21 July, 2012

mittens ~ closing the gap in a side-seam gusset

The mitten patterns I've used haven't satisfactorily addressed how to pick up gusset stitches in a manner that neatly closes up the gap.   So after fumbling through several pair, this is the procedure that worked best for me.



This mitten had 17 thumb gusset stitches placed on waste yarn.  I placed them on three dpn's as follows:

needle-one:  two stitches on each side of the gap
needle-two:  six stitches
needle-three:  seven stitches


Introduce the joining yarn on needle-one such that the tail (about 7-8") is in the back and the source yarn is in the front.  This will cause the tail to be inside the mitten once the thumb is completed.  Knit the first two stitches.


Pick up and knit a total of three (3) stitches within the gap in this manner:  Insert the working needle into both loops, wrap the source yarn around needle back-to-front, and pull it through.  Knit last two stitches.  7 stitches on needle-one.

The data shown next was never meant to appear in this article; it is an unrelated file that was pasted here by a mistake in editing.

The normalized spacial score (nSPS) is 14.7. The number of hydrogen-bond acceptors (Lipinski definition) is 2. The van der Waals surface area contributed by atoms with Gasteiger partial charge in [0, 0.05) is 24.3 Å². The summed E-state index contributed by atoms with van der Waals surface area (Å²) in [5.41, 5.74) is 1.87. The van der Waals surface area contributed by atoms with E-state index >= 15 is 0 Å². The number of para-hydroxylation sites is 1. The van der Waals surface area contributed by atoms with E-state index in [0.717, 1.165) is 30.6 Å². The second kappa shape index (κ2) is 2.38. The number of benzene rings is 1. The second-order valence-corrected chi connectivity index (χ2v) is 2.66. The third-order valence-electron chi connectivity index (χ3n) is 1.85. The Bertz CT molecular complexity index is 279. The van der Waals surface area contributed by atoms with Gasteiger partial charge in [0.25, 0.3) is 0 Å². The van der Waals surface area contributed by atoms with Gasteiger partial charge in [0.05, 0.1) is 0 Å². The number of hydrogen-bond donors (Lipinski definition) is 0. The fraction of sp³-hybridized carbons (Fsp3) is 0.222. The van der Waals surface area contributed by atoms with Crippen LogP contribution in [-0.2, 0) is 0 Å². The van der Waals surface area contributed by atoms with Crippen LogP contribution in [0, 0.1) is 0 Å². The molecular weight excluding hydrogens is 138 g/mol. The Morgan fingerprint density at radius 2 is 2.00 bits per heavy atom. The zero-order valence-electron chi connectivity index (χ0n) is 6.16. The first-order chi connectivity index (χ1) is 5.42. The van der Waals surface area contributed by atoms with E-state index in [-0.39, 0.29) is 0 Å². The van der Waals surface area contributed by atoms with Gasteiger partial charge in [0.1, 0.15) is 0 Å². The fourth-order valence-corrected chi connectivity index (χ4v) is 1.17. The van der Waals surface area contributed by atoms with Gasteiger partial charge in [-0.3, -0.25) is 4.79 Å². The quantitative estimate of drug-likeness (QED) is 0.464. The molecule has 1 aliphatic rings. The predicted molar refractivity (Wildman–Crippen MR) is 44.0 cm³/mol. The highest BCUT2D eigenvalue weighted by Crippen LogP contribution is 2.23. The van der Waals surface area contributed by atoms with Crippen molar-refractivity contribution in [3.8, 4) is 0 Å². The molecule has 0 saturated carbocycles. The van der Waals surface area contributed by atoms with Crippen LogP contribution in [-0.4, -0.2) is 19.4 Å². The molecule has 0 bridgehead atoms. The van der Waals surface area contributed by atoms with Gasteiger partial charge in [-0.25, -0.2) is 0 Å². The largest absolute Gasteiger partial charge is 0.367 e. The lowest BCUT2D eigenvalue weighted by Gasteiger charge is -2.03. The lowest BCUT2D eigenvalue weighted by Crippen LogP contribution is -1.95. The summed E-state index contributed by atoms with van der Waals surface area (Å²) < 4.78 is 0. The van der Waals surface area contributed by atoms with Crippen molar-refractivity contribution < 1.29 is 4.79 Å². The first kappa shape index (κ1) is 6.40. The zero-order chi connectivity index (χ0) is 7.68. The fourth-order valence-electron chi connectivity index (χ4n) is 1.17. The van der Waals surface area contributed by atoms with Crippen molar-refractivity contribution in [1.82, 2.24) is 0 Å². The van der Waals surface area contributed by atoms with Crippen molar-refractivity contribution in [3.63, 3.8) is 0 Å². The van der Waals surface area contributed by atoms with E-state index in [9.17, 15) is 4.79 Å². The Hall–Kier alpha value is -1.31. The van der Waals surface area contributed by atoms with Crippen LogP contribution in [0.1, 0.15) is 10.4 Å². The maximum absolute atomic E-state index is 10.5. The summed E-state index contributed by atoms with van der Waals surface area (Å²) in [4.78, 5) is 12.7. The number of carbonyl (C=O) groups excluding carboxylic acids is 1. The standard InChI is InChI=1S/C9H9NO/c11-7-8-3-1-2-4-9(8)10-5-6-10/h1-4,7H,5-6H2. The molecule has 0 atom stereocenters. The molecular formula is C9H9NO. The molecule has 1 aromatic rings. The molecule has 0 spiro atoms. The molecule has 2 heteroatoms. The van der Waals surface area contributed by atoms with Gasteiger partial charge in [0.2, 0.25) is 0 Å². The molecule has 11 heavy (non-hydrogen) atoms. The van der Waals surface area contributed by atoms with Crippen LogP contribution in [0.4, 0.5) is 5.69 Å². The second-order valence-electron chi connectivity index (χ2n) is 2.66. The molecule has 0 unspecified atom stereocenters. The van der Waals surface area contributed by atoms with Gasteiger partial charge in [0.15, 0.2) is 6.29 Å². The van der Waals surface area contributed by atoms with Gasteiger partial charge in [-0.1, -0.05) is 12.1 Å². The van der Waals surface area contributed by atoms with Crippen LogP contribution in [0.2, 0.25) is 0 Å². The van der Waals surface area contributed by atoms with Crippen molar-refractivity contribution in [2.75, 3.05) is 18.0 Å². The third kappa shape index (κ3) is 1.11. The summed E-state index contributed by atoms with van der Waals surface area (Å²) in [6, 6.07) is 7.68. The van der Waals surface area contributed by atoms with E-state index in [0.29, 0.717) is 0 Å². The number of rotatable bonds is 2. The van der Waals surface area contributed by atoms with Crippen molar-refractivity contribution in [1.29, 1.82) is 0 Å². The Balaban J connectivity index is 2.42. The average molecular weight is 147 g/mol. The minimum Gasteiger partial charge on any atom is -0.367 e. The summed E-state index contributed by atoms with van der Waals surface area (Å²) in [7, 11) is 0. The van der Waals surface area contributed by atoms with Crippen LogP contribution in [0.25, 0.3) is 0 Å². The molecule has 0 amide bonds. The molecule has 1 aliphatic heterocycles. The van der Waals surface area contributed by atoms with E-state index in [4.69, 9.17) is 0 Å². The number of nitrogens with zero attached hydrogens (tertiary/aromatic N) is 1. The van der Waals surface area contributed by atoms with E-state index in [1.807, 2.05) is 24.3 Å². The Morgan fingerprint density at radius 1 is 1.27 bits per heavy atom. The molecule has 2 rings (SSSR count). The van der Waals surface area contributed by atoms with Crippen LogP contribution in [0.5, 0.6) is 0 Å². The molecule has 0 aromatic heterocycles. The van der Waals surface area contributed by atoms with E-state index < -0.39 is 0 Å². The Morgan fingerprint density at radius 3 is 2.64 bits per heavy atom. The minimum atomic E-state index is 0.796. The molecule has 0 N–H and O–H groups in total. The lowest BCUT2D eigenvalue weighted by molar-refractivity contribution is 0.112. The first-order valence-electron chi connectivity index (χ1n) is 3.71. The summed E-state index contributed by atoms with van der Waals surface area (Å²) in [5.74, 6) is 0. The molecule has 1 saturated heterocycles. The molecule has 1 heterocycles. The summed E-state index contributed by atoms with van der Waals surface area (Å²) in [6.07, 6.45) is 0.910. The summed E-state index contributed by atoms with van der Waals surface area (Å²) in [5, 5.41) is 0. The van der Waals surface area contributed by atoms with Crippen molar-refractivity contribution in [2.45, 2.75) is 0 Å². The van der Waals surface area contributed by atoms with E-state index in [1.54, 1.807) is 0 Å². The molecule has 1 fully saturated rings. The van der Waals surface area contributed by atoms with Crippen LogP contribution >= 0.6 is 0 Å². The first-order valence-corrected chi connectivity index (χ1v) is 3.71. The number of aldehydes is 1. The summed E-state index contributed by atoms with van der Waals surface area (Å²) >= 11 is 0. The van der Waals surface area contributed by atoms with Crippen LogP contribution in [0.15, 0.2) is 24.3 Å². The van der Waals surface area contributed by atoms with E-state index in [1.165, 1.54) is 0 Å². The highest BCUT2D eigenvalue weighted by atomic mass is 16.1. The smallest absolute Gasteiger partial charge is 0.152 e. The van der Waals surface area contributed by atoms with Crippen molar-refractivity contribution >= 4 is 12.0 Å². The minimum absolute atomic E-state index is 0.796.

Knit across needle-two and needle-three.  You now have 20 stitches arranged 7/6/7.  As you begin knitting round 2, hold the tail yarn tautly so as to snug-up the first stitches.  Continue knitting in the round until the thumb is the desired length.

On the first decrease round, k2tog at the end of needles one and three such that 18 stitches remain (6/6/6.)  Knit one round.

Finish decreasing in whatever manner you prefer.  This is how I decrease from this point:

k4, k2together (three times) = 15 stitches
knit next round
k3, k2together (three times) = 12 stitches
knit next round
k2, k2together (three times) = 9 stitches
Cut working yarn and thread through remaining stitches, pulling tightly and fastening inside of thumb.

Weave in the joining yarn tail (inside.)


This is a close-up of the "gap" area.  What I like about picking up three stitches here is the fabric continues smoothly up the thumb.


Here's a side view of the thumb from needle three.


And needle two.  No gaps.  (But the joining tail is inside the mitten in case any corrective weaving is needed.)

3 comments:

Wool Winder said...

A great tutorial!

Beth said...

That looks great! Thanks for the tutorial!

Mimi said...

Saving this for later--when I learn to make mittens!